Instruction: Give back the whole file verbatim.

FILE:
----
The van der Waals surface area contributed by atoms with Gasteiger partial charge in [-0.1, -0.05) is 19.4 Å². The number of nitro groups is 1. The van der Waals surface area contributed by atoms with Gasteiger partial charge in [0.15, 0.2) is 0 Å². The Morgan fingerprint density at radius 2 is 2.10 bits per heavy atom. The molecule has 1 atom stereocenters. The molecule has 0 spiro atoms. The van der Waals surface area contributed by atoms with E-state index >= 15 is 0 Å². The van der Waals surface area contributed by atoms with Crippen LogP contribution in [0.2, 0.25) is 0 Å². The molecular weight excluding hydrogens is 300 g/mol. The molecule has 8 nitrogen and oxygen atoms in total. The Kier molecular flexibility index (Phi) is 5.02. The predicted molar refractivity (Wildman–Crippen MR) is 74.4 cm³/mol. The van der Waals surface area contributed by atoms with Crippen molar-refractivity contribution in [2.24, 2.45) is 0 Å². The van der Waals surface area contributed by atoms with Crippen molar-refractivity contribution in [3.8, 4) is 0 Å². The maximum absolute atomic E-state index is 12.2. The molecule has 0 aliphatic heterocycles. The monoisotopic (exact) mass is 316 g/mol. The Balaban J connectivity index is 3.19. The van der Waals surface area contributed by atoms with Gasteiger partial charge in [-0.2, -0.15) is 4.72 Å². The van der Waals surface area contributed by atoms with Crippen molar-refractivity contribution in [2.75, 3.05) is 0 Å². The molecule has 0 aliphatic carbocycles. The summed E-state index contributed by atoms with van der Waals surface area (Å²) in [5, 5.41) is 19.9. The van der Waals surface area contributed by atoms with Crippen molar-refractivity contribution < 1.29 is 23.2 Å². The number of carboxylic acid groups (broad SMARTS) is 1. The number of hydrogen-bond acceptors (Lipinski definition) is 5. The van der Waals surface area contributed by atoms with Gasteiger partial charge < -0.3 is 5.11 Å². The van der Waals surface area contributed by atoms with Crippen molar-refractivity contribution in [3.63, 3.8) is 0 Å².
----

The van der Waals surface area contributed by atoms with Gasteiger partial charge in [-0.1, -0.05) is 19.4 Å². The number of nitro groups is 1. The van der Waals surface area contributed by atoms with Gasteiger partial charge in [0.15, 0.2) is 0 Å². The Morgan fingerprint density at radius 2 is 2.10 bits per heavy atom. The molecule has 1 atom stereocenters. The molecule has 0 spiro atoms. The van der Waals surface area contributed by atoms with E-state index >= 15 is 0 Å². The van der Waals surface area contributed by atoms with Crippen LogP contribution in [0.2, 0.25) is 0 Å². The molecular weight excluding hydrogens is 300 g/mol. The molecule has 8 nitrogen and oxygen atoms in total. The Kier molecular flexibility index (Phi) is 5.02. The predicted molar refractivity (Wildman–Crippen MR) is 74.4 cm³/mol. The van der Waals surface area contributed by atoms with Crippen molar-refractivity contribution in [2.24, 2.45) is 0 Å². The van der Waals surface area contributed by atoms with Crippen molar-refractivity contribution in [3.8, 4) is 0 Å². The maximum absolute atomic E-state index is 12.2. The molecule has 0 aliphatic heterocycles. The monoisotopic (exact) mass is 316 g/mol. The Balaban J connectivity index is 3.19. The van der Waals surface area contributed by atoms with Gasteiger partial charge in [-0.2, -0.15) is 4.72 Å². The van der Waals surface area contributed by atoms with Crippen molar-refractivity contribution in [2.75, 3.05) is 0 Å². The molecule has 0 aliphatic carbocycles. The summed E-state index contributed by atoms with van der Waals surface area (Å²) in [5, 5.41) is 19.9. The van der Waals surface area contributed by atoms with Crippen molar-refractivity contribution < 1.29 is 23.2 Å². The number of carboxylic acid groups (broad SMARTS) is 1. The number of hydrogen-bond acceptors (Lipinski definition) is 5. The van der Waals surface area contributed by atoms with Gasteiger partial charge < -0.3 is 5.11 Å². The van der Waals surface area contributed by atoms with Crippen molar-refractivity contribution in [3.63, 3.8) is 0 Å².